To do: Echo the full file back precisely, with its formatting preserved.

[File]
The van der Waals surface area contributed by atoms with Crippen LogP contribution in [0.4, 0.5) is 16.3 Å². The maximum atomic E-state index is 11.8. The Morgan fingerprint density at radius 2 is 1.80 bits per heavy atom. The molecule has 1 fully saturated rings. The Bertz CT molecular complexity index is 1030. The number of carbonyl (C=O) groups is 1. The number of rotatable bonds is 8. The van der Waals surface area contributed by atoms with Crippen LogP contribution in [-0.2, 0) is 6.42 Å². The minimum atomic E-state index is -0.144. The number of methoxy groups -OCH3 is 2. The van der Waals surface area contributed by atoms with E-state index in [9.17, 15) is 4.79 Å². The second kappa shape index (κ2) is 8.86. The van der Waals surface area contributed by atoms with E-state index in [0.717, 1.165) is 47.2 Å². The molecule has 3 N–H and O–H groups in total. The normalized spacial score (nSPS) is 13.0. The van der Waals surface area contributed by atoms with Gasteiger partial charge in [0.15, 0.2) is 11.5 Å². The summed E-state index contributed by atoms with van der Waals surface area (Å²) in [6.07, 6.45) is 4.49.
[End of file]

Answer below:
The van der Waals surface area contributed by atoms with Crippen LogP contribution in [0.4, 0.5) is 16.3 Å². The maximum atomic E-state index is 11.8. The Morgan fingerprint density at radius 2 is 1.80 bits per heavy atom. The molecule has 1 fully saturated rings. The Bertz CT molecular complexity index is 1030. The number of carbonyl (C=O) groups is 1. The number of rotatable bonds is 8. The van der Waals surface area contributed by atoms with Crippen LogP contribution in [-0.2, 0) is 6.42 Å². The minimum atomic E-state index is -0.144. The number of methoxy groups -OCH3 is 2. The van der Waals surface area contributed by atoms with E-state index in [9.17, 15) is 4.79 Å². The second kappa shape index (κ2) is 8.86. The van der Waals surface area contributed by atoms with E-state index in [0.717, 1.165) is 47.2 Å². The molecule has 3 N–H and O–H groups in total. The normalized spacial score (nSPS) is 13.0. The van der Waals surface area contributed by atoms with Gasteiger partial charge in [0.15, 0.2) is 11.5 Å². The summed E-state index contributed by atoms with van der Waals surface area (Å²) in [6.07, 6.45) is 4.49.